I am a firm believer that there is no such thing as “books for girls” or “books for boys.” Such categorizations limit our children and prevent them from hearing and reading books about a variety of experiences and characters. I assure you, both my boys have loved every picture book on this list picture books featuring spunky, spirited girl protagonists.
It’s true — occasionally I’ve used the gender of the protagonists to categorize my own lists (hey, it’s easy and convenient) but I am careful to assure parents such books are for both genders. How sad if girls only read about girls and boys only read about boys. One day my son saw a “Books 4 Boys” list in a catalog from a well-known publisher and proclaimed “Why are these books for boys? Won’t girls like them too?” I could not have been prouder!
These books are about girls who active, noisy and dangerous (in the best sense of the world). Some of the girls like to stir things up, some struggle with behavior boundaries or emotions, some test the boundaries of adults. All of the girls are charming. Both boys and girls benefit from seeing girls portrayed as strong, independent, feisty characters! (Note: book covers and titles are affiliate links.)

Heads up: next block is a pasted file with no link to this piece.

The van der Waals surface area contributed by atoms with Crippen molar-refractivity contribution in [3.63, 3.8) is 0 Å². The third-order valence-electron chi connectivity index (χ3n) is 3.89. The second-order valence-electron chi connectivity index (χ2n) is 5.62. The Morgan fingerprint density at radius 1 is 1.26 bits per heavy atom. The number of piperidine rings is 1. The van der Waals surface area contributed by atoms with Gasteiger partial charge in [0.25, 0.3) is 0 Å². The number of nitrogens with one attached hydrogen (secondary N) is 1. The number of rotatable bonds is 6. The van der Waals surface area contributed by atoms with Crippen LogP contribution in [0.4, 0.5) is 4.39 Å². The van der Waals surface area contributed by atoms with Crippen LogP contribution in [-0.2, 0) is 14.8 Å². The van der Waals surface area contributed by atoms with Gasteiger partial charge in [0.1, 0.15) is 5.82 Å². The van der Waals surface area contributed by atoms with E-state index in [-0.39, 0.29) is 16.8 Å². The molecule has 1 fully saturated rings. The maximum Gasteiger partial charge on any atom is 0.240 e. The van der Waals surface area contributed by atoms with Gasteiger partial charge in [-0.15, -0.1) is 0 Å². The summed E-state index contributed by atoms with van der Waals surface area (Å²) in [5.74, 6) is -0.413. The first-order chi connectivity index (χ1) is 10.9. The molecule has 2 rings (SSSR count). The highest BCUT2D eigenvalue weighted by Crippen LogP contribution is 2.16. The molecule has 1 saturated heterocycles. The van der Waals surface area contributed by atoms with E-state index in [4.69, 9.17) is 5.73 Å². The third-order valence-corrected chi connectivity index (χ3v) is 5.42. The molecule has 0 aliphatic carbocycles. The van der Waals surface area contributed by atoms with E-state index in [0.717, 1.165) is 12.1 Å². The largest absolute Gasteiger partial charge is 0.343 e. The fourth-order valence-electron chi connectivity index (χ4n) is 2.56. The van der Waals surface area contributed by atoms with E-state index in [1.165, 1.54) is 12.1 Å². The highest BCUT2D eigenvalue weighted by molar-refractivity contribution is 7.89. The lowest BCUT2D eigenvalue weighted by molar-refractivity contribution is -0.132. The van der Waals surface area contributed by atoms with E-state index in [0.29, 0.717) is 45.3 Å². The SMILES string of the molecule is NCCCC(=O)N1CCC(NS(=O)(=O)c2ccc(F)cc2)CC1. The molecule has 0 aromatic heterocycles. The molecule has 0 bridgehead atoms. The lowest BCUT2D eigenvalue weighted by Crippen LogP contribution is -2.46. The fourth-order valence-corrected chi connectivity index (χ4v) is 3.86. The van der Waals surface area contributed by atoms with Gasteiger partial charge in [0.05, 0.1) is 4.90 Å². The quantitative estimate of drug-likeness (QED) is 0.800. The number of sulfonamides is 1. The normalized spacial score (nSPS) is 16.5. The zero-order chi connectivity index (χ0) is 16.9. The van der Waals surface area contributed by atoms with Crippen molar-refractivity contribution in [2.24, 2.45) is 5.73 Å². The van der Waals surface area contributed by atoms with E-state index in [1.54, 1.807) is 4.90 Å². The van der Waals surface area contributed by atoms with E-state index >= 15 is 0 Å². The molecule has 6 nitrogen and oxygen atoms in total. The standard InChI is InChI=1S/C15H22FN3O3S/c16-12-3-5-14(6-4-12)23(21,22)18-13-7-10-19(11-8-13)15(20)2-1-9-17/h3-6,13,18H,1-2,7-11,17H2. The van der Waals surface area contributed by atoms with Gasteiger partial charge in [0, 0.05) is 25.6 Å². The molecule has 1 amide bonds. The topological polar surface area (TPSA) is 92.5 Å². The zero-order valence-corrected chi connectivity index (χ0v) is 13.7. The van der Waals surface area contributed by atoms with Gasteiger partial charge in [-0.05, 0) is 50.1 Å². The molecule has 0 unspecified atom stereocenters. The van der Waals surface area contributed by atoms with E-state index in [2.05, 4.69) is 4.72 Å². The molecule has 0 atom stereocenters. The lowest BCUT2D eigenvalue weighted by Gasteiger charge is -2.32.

Oh No!: Or How My Science Project Destroyed the World by Mac Barnett. If your child is a budding scientist or loves inventing things, he or she will enjoy the mayhem that ensues when a science fair project turns out a bit too good. The illustrations depicting the epic battle for control evoke Japanese B movies and superhero comics. Funny, clever and engaging this is sci-fi at its best and it’s only the girl’s scientific genius which can save the day. Be sure to read what happens next in Oh No! Not Again!: (Or How I Built a Time Machine to save History) (Or at Least My History Grade).
Phoebe and Digger by Tricia Springstubb, illustrated by Jeff Newman. I had meant to put this on my list of 21 books featuring diverse characters, but forgot. I am glad to have a place for it on this list because it’s not just boys who love diggers and knocking things down. Phoebe struggles a bit with having a new baby sister and plays enthusiastically with her toy digger around the house until it’s time to go to the park. At the park a bully takes her digger and Phoebe’s mom gets the chance to demonstrate she loves her just as much as her new brother.
Journey by Aaron Becker. This trilogy of wordless books is amazingly gorgeous. Using a red crayon, a girl draws a red door on the wall of her room and enters into a parallel world where adventures with flying carpets, evil rulers, airships, and daring escapes await.